Why Trump Lost

Why Trump Lost

16 November 2020

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As marketers know well, big ambitious brands cannot continue to grow by simply targeting the same people with the same messages.

There comes a point in every major brand’s life when new audiences are needed to grow a following.

Somehow, the Trump campaign ignored this, and the President’s failure to understand the need to expand his support rather than simply preach to the converted is probably what cost him the election.

As history shows, it’s very difficult to defeat an incumbent US President after one term. As the likes of Mitt Romney, John Kerry and Al Gore know only too well, sitting Presidents always have the advantage.

It’s even harder to defeat a sitting President if they have notable achievements under their belts and proof that they can grow the US economy. Taking a non-partisan look at Donald Trump’s four years as President, there are achievements to note: significant pre-Covid economic growth; some strong summer bounce-back economic numbers during the pandemic; trade deals beneficial to America; elements of criminal justice reform; and several Middle Eastern peace deals.

And, despite the world’s fears back in 2016, Trump didn’t start a war.

So with the title of President behind him, some strong achievements to showcase, a passionate and energised base and a strong populist political brand to harness, why did Trump lose?

Clearly the answer is complex and multifaceted and the impacts of Covid-19 cannot be understated.

But putting the elements no one could control to one side, in 2020 the Trump campaign had a clear choice to make: double down on his base with messaging to energise existing fans and help find more of the same kind of voter; or try to expand his following, looking to America’s suburbs, to engage more moderate Republicans and independents — essentially, to attract people who might have liked his economic policies so far but been put off by his controversial rhetoric and his wild Twitter account.

Luckily for President-elect Joe Biden, the Democrats, and the millions of people who took to the streets to celebrate Trump’s loss, the President went for option one.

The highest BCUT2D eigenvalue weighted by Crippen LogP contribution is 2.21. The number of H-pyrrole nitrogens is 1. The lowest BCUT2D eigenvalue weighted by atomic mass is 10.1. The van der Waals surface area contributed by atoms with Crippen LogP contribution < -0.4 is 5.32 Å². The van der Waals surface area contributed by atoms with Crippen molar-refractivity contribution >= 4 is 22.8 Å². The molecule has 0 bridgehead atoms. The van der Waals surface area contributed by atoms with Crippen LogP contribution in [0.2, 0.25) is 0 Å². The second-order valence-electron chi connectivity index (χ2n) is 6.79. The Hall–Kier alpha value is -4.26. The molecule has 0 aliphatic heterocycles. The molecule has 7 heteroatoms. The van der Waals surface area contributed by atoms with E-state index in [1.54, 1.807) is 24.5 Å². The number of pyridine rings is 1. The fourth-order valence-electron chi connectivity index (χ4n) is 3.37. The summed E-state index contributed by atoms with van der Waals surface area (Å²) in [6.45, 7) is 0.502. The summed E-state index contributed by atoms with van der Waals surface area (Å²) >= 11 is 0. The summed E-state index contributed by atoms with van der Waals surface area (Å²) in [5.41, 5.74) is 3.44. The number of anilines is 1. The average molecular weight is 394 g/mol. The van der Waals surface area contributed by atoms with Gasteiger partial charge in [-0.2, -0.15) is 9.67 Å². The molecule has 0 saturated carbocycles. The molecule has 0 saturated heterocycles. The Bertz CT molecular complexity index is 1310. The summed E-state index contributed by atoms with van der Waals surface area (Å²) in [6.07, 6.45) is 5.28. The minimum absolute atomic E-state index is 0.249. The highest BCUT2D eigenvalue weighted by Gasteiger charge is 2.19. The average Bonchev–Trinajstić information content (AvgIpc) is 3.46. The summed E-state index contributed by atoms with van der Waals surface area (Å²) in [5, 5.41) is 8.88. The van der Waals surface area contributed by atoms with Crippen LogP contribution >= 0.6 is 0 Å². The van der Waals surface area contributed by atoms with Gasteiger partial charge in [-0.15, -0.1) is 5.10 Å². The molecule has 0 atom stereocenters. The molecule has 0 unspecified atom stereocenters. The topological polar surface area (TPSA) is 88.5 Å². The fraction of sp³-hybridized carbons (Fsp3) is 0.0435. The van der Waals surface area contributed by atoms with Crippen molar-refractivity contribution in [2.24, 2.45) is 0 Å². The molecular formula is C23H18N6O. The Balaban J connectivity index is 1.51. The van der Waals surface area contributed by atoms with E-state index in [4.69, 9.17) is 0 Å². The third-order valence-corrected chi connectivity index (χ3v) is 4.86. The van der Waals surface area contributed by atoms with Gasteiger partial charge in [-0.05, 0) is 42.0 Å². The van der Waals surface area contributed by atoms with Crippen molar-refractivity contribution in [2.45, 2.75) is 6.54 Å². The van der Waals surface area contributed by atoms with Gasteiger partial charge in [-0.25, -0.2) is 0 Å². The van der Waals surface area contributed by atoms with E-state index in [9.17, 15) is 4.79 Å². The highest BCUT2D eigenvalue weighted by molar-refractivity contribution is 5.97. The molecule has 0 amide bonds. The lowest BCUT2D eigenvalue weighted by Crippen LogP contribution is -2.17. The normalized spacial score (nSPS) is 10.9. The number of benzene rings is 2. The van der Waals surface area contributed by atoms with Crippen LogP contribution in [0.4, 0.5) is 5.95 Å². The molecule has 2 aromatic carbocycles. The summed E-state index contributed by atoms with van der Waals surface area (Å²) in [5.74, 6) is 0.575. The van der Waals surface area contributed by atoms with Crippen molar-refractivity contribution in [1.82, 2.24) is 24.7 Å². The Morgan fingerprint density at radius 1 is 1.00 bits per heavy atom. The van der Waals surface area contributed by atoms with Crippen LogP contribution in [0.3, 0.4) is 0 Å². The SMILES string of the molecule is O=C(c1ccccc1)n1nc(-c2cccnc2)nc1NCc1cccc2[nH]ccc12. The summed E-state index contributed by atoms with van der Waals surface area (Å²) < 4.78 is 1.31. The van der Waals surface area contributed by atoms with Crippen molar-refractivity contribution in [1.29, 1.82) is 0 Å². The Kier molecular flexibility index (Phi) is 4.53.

As CNN commentator Van Jones said on-air last Saturday, breaking down in tears shortly after Biden’s win was projected: “character matters, telling the truth matters, and being a good person matters”. The problem for Trump is that by going for option one, he reminded too many voters that they just didn’t like him.

Trump was clearly told about this problem by his advisers in the weeks leading up the election. He’d regularly joked about it during his campaign — “Suburban women, will you please like me?”

The scary thing for many Trump haters is that, in truth, he could likely have won over many of these key swing-state suburban voters, had he toned down his insults, told less outrageous lies, and been more disciplined in his messaging, focusing on the economy, trade deals, and peace treaties.

Instead, he spent the last few weeks of the campaign claiming that Covid-19 pandemic was over; criticising the highly popular Dr Fauci, America’s leading infectious disease expert; suggesting that Hillary Clinton, Barack Obama and Joe Biden should all go to jail; calling Kamala Harris a “monster”, attacking Biden’s son Hunter; re-tweeting bizarre Qanon theories about the “fake” killing of Osama Bin Laden; and claiming that the whole election was rigged before polling had even begun.

Trump’s adoring rally crowds loved it and chanted back every word. But in crucial metropolitan suburban households surrounding cities like Atlanta, Philadelphia and Detroit, I suspect these snippets from his rallies turned too many people off.

A more subtle miss-step, but an equally negative one, was when Trump tried to talk directly to suburban women in Pennsylvania, stating “we’re getting your husbands back to work”. That line might have worked in the 60s, but not in 2020. Trump completely misread the mindset of the audience he was trying to attract.

Many Republicans will point to the fact that Trump increased his vote count in 2020, by almost 10 million, and that he actually won a slightly increased share of Black and Latino votes. And that’s true. But by focusing so much on his base, leading with highly provocative and extremely partisan messaging, he also helped drive a huge anti-Trump vote for Democrats, which cancelled out his own increases. It was a high turnout election across all of America.

In addition, the unexpectedly strong performances by Republicans in Senate and House races also confirmed that it wasn’t policies that cost Trump. It was Trump himself.

This is the takeaway all companies and political campaigns should learn from this election: to grow significantly, major brands cannot solely rely on repeat purchases from one loyal audience. Brands need to attract new groups of people by using messages that appeal to them. They need to be smart with their targeting, and with their understanding of people’s lives and mindset. The Trump campaign failed in this department.

Brands also need to be likable to be successful. Being liked makes consumers so much more likely to buy your product — or give you their vote.

To again borrow from Van Jones, in this age of multifaceted brand engagement and consumer demands, “character matters”.

Written by Jamie Williams.